Thursday, January 28, 2010

Cypress demos 14-inch TrueTouch capacitive multitouch screen


How big can tablets get? Pretty big, according to the folks at Cypress Semiconductor, who say their new new TrueTouch technology can be applied to capacitive screens ranging from seven to seventeen inches, all of which will have full multitouch support. To drive that point home, the company has now shown off a 14-inch "tablet-sized" prototype screen, which is able to recognize unlimited finger touches, and could potentially also find its way into laptops or convertible tablets (it's already Windows 7 certified). Of course, there's no word on any actual products using the screens just yet, but you can get an idea of what might be in store by checking out the video after the break.

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Cypress demos 14-inch TrueTouch capacitive multitouch screen originally appeared on Engadget on Thu, 28 Jan 2010 12:46:00 EST. Please see our terms for use of feeds.

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How Do I Speed Up Hundreds of Audio Files? [Ask Lifehacker]


Dear Lifehacker,
I have unabridged Asimov audiobooks that are great, but read at a mind-wrenchingly slow pace. I can boost an MP3's speed 20 percent using Audacity, but I have around 250 MP3s. How can I process these files all at once?

Sped-Up Sci-Fi Fan

Dear Sped-Up,

If you were a command line geek, or knew one who owed you a favor, speeding up all of your audiobooks at once would probably be a five-minute affair. That said, it's not that difficult to set up a "Chain" in Audacity (which runs on Windows, Mac, and Linux) that you can apply to multiple files from inside the program.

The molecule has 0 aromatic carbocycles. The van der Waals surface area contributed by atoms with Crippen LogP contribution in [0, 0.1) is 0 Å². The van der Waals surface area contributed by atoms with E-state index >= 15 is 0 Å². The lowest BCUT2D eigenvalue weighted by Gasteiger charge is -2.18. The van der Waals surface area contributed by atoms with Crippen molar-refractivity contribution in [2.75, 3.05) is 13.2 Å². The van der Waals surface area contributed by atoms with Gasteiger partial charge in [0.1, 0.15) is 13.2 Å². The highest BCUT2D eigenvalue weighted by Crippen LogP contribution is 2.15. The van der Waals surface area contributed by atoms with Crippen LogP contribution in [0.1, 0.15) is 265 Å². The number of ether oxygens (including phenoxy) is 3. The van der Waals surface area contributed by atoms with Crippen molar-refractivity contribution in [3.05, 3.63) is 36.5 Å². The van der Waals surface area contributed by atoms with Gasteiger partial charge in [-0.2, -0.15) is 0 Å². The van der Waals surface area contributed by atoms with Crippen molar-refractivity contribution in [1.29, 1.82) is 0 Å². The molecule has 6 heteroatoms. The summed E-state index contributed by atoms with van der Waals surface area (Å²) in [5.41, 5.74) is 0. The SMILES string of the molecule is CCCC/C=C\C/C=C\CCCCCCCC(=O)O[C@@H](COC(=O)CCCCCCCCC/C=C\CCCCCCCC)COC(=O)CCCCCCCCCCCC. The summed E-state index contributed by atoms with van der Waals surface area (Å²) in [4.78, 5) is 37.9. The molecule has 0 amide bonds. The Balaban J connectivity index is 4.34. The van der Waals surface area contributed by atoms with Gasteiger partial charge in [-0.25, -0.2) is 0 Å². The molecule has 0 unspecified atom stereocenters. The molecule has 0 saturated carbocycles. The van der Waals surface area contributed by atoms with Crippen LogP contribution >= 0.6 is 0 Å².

You already know the effect you want to apply to all your MP3s: a 20 percent "speed" increase, where pitch and tempo are sped up at the same time and no correction is applied, as if you were just playing a tape faster. Most folks would go for "ChangeTempo" instead, because a ChangeSpeed on a normal narrator sounds pretty Alvin & The Chipmunks. Still, you described your audiobook narrator as "mind-wrenchingly slow." Let's set this speed-up as a chain by hitting the File menu in Audacity and selecting "Edit Chains"—it's down near the bottom of the menu.

Update: If you don't see "Edit Chains" in your File menu, you may need to upgrade to the latest Beta release, as opposed to Stable.

You'll get a new window with two "chains" pre-loaded as examples. Hit the "Add" button in the lower left, give your new "chain" a name like "Asimov Audiobook Speed-Up," and hit OK. You'll notice that there's a single command listed for your new chain in the right-hand window, but it's just an empty "END" command. Double-click that command, or hit "Add." You'll get a pop-up window asking you to select a command and edit its parameters.